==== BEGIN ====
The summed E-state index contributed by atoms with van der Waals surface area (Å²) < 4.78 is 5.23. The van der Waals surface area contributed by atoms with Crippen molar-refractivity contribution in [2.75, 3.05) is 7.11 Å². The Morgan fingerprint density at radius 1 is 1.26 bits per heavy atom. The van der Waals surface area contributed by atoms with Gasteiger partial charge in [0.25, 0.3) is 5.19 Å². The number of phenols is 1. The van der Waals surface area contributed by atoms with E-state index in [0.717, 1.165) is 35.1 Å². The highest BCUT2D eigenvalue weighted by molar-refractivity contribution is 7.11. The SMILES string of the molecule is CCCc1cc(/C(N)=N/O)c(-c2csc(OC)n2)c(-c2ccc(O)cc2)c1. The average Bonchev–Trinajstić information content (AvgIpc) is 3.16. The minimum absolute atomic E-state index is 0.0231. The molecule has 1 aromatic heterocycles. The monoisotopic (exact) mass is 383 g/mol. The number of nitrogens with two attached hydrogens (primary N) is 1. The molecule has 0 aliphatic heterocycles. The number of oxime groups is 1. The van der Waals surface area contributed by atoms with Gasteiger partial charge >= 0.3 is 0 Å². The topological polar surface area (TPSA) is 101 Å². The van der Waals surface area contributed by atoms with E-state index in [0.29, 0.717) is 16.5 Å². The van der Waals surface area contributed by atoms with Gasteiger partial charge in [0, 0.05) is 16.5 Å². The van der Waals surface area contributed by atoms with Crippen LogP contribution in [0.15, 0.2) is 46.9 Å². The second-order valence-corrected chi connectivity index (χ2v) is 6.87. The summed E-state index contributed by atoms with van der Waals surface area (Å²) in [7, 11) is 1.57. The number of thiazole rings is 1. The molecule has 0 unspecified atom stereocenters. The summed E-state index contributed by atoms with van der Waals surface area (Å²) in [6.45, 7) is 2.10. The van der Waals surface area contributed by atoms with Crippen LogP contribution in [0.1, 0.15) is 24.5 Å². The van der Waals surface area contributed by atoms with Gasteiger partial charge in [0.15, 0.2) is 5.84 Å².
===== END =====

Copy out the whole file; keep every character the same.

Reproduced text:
The summed E-state index contributed by atoms with van der Waals surface area (Å²) < 4.78 is 5.23. The van der Waals surface area contributed by atoms with Crippen molar-refractivity contribution in [2.75, 3.05) is 7.11 Å². The Morgan fingerprint density at radius 1 is 1.26 bits per heavy atom. The van der Waals surface area contributed by atoms with Gasteiger partial charge in [0.25, 0.3) is 5.19 Å². The number of phenols is 1. The van der Waals surface area contributed by atoms with E-state index in [0.717, 1.165) is 35.1 Å². The highest BCUT2D eigenvalue weighted by molar-refractivity contribution is 7.11. The SMILES string of the molecule is CCCc1cc(/C(N)=N/O)c(-c2csc(OC)n2)c(-c2ccc(O)cc2)c1. The average Bonchev–Trinajstić information content (AvgIpc) is 3.16. The minimum absolute atomic E-state index is 0.0231. The molecule has 1 aromatic heterocycles. The monoisotopic (exact) mass is 383 g/mol. The number of nitrogens with two attached hydrogens (primary N) is 1. The molecule has 0 aliphatic heterocycles. The number of oxime groups is 1. The van der Waals surface area contributed by atoms with Gasteiger partial charge >= 0.3 is 0 Å². The topological polar surface area (TPSA) is 101 Å². The van der Waals surface area contributed by atoms with E-state index in [0.29, 0.717) is 16.5 Å². The van der Waals surface area contributed by atoms with Gasteiger partial charge in [0, 0.05) is 16.5 Å². The van der Waals surface area contributed by atoms with Crippen LogP contribution in [0.15, 0.2) is 46.9 Å². The second-order valence-corrected chi connectivity index (χ2v) is 6.87. The summed E-state index contributed by atoms with van der Waals surface area (Å²) in [7, 11) is 1.57. The number of thiazole rings is 1. The molecule has 0 unspecified atom stereocenters. The summed E-state index contributed by atoms with van der Waals surface area (Å²) in [6.45, 7) is 2.10. The van der Waals surface area contributed by atoms with Crippen LogP contribution in [0.1, 0.15) is 24.5 Å². The van der Waals surface area contributed by atoms with Gasteiger partial charge in [0.15, 0.2) is 5.84 Å².